Imran Khan was one of the greatest cricketers of the 20th century.
Then in 1996 he went into politics in his native Pakistan.
Since then Khan struggled to build up a base.
Finally last year he started to gain some real traction, with his outspoken condemnation of the United States’ war in neighboring Afghanistan, and U.S. drone strikes in Pakistan’s tribal areas.
Khan hopes to win power in elections due in the next 6 months, and most observers had expected him to at least gain a substantial block of seats in parliament.
That crime has sparked a wave of criticism across Pakistan, and disgust with the Taliban.
Imran Khan went to her bedside in a Peshawar hospital the next day.
But at a press conference afterward, the former cricket superstar said something extraordinary.
Khan condemned her attempted murder, but he refused to pin the blame on the Taliban, even though the Pakistani Taliban have claimed responsibility.
And he said the people who are fighting in Afghanistan against foreign occupation are fighting a jihad.
In other words, the Taliban are fighting a holy war justified by Islamic law.
The Afghan Taliban is separate from the Pakistani Taliban, but they are allied.
“One of his nicknames is ‘Taliban Khan’,” says Jon Boone, Pakistan correspondent for the British paper, The Guardian.
“People say he’s too soft on the Taliban,” Boone says, “too willing to make excuses for them.”
“We’re waiting to see whether this public reaction to the attempted killing of Malala Yousufzai is a flash in the pan,” says Boone. “If it sticks,” he adds, then this openness to the Taliban “just won’t wash.”
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Marco Werman: All mainstream politicians in Pakistan have condemned the Taliban shooting of Malala Yousufzai. Imran Khan, the head of one opposition party went to her bedside last week in Peshawar. But at a press conference afterward, the former cricket superstar said something extraordinary.
Imran Khan: [speaking Urdu]
Werman: Khan said the people who are fighting in Afghanistan against foreign occupation are fighting a jihad, in other words, the Taliban are fighting a holy war justified by Islamic law. Jon Boone is Pakistan correspondent for the British paper The Guardian. He’s in Islamabad. Now, the Afghan Taliban, Jon, is separate from the Pakistani Taliban, but they are allied. So why would Imran Khan say something so inflammatory immediately after visiting with Malala Yousufzai?
Jon Boone: Well many analysts and some media observers here would say that Imran Khan has a rather conflicted view of the militancy problem in Pakistan. One of his nicknames is Taliban Khan because people say he’s sort of too soft on the Taliban as a phenomenon, too unwilling to really condemn them and too willing to sort of make excuses for them. So almost his critics would say to apologize for them by saying really these people are a reaction to what he calls America’s War in Afghanistan, and in particular to the issue of drones, which are used as you know, in the tribal areas of Pakistan.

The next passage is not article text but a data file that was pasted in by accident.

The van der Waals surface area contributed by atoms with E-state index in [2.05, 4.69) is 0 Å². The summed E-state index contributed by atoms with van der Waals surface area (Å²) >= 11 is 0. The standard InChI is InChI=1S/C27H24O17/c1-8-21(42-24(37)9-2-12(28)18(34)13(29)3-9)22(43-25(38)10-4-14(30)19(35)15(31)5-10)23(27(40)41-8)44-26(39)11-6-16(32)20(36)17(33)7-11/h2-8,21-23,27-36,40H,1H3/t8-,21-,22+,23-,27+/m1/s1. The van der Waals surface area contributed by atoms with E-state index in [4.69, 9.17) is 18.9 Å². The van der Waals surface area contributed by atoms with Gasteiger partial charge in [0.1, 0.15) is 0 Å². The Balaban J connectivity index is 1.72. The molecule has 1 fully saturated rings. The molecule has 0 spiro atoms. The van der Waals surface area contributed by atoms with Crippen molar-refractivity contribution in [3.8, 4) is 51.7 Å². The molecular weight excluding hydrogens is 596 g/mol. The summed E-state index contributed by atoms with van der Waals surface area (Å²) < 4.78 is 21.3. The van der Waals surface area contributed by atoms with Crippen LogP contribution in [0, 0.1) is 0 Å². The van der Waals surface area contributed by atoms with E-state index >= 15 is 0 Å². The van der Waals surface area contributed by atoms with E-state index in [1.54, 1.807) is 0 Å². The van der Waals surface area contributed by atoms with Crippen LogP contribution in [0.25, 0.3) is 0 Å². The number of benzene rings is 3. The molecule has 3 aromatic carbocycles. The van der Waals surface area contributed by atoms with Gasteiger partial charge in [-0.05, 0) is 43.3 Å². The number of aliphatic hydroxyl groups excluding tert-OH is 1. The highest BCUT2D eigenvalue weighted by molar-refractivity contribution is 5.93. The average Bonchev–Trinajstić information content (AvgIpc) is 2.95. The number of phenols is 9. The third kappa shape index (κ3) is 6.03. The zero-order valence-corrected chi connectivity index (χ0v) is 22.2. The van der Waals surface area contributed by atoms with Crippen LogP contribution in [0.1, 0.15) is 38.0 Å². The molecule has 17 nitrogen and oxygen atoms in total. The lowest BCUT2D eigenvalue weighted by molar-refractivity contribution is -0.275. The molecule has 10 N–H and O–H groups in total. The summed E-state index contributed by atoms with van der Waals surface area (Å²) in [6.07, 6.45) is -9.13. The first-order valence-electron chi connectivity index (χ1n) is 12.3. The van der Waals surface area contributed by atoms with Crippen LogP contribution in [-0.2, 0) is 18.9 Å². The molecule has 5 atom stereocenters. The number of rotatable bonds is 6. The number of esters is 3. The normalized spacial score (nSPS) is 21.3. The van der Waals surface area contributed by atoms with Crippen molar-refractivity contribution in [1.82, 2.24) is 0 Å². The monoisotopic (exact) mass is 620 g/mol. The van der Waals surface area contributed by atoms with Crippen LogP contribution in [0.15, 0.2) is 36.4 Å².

Werman: So clear something up for us. Is Imran Khan pro Taliban, or just a confused politician or simply seeking publicity?
Boone: Well, I suppose his various critics would say all three. I mean he has developed this populist argument about the problems that Pakistan face, which is really blaming it all on outsiders, blaming it on the United States and that has real traction. It’s one of the central planks of his intellectual campaign and that’s basically talking tough on anti-corruption. But again, his many critics would say you know, you just can’t have it both ways. You can’t make comparisons with you know, the murdering of, the attempted murder of a 14-year-old schoolgirl and compare that with drone strikes inside Pakistan or the war in Afghanistan. His critics say you know, you need to condemn both.
Werman: And given the surge of sympathy for Malala in the past few days, Imran Khan’s comments seem politically courageous or maybe foolish.
Boone: Well, again, I think we’re still waiting to see whether this public reaction to the attempted killing of Malala Yousufzai is a flash in the pan or whether it’s something more significant. I mean if this sticks and there’s a real shift in public opinion, then I think Imran is in a difficult position. And many analysts and commentators are already you know, suggesting that he’s trying to kind of tack a little bit and to try and soften his line, but if this really is as I say, a permanent shift in Pakistani popular opinion, then this sort of language just won’t wash.
Werman: Jon Boone, Pakistan correspondent for the British newspaper The Guardian, thank you very much.
Boone: Thank you.
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